At Eastern Idaho Foot Clinic, Dr. Cooper is experienced in caring for patients who have foot conditions that relate to diabetes.
Over time, the symptoms of diabetes can cause damage to the nerves, especially in the hands and feet, resulting in peripheral neuropathy. According to the National Institute of Diabetes and Digestive and Kidney Diseases, one-third to one-half of people with diabetes will have peripheral neuropathy.
Symptoms of Peripheral Neuropathy
- Numbness or reduced ability to feel temperature changes or pain
- Burning or tingling
- Cramps or sharp pain
- Sensitivity to touch
- Weak muscles
- Loss of reflexes in ankles
- Low balance and coordination
- Ulcers, infections, and joint pain in the feet
Common treatments of peripheral neuropathy include nerve pain medications and physical therapy.
Call our office today to meet with Dr. Cooper about a treatment plan for diabetic foot care.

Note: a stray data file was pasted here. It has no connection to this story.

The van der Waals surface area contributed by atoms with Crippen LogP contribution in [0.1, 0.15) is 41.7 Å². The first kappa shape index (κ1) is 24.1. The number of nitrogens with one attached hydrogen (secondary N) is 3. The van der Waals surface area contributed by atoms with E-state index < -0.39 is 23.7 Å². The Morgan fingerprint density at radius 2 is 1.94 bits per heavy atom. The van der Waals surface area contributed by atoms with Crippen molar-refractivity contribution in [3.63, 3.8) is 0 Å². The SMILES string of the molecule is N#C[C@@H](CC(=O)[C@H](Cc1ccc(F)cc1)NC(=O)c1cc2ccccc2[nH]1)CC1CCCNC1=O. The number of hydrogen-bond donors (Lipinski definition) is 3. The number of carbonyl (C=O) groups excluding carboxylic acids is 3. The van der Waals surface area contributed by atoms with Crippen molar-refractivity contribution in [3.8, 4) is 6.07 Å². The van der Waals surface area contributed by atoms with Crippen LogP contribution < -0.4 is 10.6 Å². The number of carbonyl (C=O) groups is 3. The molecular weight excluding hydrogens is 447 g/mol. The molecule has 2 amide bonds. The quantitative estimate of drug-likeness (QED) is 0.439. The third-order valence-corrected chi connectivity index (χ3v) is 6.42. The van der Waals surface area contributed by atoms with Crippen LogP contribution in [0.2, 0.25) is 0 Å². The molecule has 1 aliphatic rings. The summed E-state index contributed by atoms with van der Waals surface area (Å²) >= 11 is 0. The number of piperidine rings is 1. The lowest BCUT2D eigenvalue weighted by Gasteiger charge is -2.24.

Diabetes Foot Care Tips
Here are some extra tips to help you take the best care of your feet.
- Check your feet every day. Make sure there are no cuts, redness, nail problems, or swelling. If you do notice something, call your doctor.
- Bathe your feet. Always bathe your feet in lukewarm water - never hot water. And be gentle with your feet, using a soft washcloth or sponge to wash them.
- Trim nails straight across. When trimming your toenails, trim them straight across and don’t cut them too short.
- Wear dry, clean socks. Change your socks daily. There are also socks made specifically for people with diabetes that wick away moisture and don’t have elastic tops.
- Check your shoes before putting them on. With peripheral neuropathy, the feet might not be able to feel foreign objects like a pebble if it got in your shoe, so shake them out before putting them on.
- Get regular foot exams. Having your feet examined by a specialist on a regular basis can help prevent other foot complications associated with diabetes.